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American Urological Association’s New Guidelines for Bladder Cancer Support Imagin Medical’s Objective

By 1 August 2016August 11th, 2022No Comments

Vancouver, B.C. and Boston, MA, August 1, 2016 – Imagin Medical (CSE: IME) (OTC PINK: IMEXF) (Frankfurt/Stuttgart Stock Exchanges: DPD2) (the “Company”) is announcing that the recent publication of the new American Urological Association’s (AUA) Guidelines for the diagnosis and treatment of bladder cancer strongly validates the Company’s objective of developing the i/Blue Imaging System for the early detection of the disease. 

The survival rate for the majority of patients with non-muscle invasive bladder cancer (NMIBC) is favorable; however, the progression to muscle-invasive bladder cancer (MIBC) and the rates of recurrence – between 40-70% – are not. These rates depend on several clinical and pathologic factors, including the critical ability to remove all the cancerous cells during the initial diagnostic procedure (TURBT: transurethral resection for bladder tumor). 

A Clinical Principle of the AUA states that during the initial diagnosis of a patient with bladder cancer, a clinician should perform a complete visual examination of the bladder tumor(s), when technically feasible. White light cystoscopy (WLC), using an endoscope with white light (visible light), has been the standard of care for over thirty years. With this technology, the surgeon usually sees the tumor only when it protrudes above the wall of the bladder, missing other cancerous cells that are flat or along the margins and not detectable with this method. 

In 2011, the FDA approved Blue light cystoscopy (BLC), a combination of blue light and fluorescent imaging agents. Although this method produces greatly improved images, the technique has proven impractical due to the full hour it takes for the bladder to metabolize the drug. In its most recent guidelines, however, the AUA has strongly recommended (Grade B rating) that this method be used instead of the WLC in the initial diagnostic procedure,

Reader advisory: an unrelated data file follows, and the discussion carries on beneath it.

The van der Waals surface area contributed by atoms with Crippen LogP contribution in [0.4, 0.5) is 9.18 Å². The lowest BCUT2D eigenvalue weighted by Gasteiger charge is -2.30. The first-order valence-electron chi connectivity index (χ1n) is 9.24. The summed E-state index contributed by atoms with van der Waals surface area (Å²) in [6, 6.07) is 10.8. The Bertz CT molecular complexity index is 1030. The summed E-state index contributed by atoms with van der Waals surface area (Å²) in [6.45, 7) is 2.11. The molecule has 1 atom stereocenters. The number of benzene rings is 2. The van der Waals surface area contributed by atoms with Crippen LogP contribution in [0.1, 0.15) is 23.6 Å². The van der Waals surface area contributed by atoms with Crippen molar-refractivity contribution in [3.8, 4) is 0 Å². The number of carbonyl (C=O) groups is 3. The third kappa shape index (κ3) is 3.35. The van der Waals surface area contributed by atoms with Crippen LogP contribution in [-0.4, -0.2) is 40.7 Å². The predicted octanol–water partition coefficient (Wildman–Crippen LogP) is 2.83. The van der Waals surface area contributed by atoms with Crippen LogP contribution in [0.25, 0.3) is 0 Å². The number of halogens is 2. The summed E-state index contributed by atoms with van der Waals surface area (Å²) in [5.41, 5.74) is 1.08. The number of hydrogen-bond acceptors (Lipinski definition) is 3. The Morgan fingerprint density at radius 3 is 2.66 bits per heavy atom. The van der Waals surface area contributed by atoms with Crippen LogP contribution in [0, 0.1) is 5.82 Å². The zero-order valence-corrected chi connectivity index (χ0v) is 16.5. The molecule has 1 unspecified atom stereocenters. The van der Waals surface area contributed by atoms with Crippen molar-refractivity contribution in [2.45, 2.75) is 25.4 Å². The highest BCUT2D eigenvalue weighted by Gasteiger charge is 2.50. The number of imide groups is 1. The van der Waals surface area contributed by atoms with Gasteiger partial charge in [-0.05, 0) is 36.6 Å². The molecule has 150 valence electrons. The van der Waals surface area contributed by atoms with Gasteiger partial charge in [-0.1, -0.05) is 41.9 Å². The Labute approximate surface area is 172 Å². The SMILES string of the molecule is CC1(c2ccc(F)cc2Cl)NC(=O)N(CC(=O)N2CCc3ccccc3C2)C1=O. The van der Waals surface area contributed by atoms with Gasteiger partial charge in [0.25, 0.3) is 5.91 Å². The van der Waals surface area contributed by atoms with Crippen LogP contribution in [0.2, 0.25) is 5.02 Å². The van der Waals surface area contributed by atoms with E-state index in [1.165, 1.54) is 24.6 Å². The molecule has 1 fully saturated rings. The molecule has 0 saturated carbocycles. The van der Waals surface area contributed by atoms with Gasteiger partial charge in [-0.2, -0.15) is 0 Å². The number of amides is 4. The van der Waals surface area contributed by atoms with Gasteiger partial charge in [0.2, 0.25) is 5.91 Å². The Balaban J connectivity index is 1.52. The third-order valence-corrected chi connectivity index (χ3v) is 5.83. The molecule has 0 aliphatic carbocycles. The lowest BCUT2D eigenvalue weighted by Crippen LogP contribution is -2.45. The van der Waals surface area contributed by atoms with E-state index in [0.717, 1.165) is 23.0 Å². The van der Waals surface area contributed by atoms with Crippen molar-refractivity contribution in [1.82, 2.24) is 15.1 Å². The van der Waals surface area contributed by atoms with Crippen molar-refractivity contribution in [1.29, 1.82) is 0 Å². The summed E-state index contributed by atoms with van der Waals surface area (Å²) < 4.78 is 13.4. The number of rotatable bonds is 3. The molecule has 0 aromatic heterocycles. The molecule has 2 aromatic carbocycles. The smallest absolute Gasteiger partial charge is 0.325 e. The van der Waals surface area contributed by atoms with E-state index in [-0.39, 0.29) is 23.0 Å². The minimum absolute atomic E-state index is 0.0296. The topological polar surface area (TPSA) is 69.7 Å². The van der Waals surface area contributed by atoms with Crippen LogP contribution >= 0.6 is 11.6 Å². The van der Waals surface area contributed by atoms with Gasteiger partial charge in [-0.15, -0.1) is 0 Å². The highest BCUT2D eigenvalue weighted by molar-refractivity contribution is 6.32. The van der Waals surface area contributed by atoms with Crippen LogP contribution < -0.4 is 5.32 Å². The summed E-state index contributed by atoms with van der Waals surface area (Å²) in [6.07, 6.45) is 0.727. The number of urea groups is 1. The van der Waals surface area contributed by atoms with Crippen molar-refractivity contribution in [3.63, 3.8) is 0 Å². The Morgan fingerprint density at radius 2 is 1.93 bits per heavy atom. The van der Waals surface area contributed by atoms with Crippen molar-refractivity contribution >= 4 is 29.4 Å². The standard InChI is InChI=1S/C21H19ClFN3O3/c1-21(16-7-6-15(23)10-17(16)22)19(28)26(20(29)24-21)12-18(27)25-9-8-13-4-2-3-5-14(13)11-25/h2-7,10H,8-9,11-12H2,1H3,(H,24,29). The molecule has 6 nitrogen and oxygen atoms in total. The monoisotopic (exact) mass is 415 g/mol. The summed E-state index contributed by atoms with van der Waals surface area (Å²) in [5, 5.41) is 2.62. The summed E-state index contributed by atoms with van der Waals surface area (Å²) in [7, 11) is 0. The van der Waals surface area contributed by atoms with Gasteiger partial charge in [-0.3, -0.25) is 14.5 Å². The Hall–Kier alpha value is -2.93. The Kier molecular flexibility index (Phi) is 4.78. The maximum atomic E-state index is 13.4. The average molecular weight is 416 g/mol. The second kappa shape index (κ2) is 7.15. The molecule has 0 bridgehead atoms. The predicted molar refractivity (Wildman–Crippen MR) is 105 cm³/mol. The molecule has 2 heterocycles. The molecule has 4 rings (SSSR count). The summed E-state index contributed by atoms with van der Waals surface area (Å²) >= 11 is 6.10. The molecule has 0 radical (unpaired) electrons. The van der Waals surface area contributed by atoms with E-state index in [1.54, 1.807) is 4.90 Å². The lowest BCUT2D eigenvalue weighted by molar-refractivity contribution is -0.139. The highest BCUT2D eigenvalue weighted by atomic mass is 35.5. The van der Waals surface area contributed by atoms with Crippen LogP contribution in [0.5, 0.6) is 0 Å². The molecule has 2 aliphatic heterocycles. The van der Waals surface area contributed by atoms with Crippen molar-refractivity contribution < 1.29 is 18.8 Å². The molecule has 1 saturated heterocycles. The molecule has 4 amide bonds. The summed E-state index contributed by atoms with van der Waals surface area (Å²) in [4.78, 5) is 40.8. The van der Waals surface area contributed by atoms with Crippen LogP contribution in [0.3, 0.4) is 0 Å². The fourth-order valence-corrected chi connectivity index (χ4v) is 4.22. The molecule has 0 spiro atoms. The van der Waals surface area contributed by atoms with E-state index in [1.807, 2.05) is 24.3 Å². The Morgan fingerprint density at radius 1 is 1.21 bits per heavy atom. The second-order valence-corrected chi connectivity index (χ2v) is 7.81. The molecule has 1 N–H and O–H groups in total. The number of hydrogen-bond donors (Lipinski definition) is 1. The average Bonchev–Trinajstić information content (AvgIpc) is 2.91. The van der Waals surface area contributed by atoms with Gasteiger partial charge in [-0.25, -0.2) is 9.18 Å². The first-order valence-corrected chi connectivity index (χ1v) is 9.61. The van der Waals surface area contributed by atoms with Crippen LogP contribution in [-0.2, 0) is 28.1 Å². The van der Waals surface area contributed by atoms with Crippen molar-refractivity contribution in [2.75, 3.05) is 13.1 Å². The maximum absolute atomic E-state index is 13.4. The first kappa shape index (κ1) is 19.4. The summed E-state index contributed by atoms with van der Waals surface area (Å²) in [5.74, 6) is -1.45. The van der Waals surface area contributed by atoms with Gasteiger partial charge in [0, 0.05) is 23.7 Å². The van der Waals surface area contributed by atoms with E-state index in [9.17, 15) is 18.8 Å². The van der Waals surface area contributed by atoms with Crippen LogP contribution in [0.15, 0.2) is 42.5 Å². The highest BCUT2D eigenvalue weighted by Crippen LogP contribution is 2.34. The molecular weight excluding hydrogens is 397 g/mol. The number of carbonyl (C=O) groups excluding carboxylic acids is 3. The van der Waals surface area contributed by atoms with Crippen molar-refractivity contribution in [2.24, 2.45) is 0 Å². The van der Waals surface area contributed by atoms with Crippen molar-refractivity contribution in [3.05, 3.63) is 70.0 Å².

based on a recent analysis of 13 trials that concluded the risk of bladder cancer recurrence is decreased with fluorescent cystoscopy versus WLC at short-term. 

Imagin expects the i/Blue Imaging System to produce images far superior to either method by combining advanced optics that are 100,000 times more sensitive with blue light and fluorescent imaging agents, and in less than one quarter of the time (less than 15 minutes compared to one hour). These advancements would make i/Blue practical for the O.R. and, potentially, for the less expensive physicians’ office. 

“These findings and recommendations from the AUA provide even more evidence of why we believe that the i/Blue Imaging System will provide a major advancement in the successful diagnosis and treatment of bladder cancer and drive rapid revenue growth,” said Jim Hutchens, Imagin President and CEO. “We’re on track to providing a practical solution to reducing bladder cancer recurrence rates as well as healthcare costs.” 

About Imagin Medical 

Imagin Medical is developing imaging solutions for the early detection of cancer through the use of endoscopes. The Company believes it will radically improve the way physicians detect cancer. Imagin’s initial target market is bladder cancer, a major cancer worldwide, the sixth most prevalent in the U.S., and the most costly cancer to treat due to a greater than 50% recurrence rate. Developed at the Lawrence Livermore National Laboratory, this advanced, ultrasensitive imaging technology is based upon improved optical designs and advanced light sensors. Learn more at 


Jim Hutchens, 

President & CEO 

For further information, contact: 

Bill Galine, Investor Relations 

Telephone: (775) 737-3292 

Email: [email protected] 

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This news release contains forward-looking statements relating to product development, licensing, commercialization and regulatory compliance issues and other statements that are not historical facts. Forward-looking statements are often identified by terms such as “will”, “may”, “should”, “anticipate”, “expects” and similar expressions. All statements other than statements of historical fact, included in this release are forward-looking statements that involve risks and 

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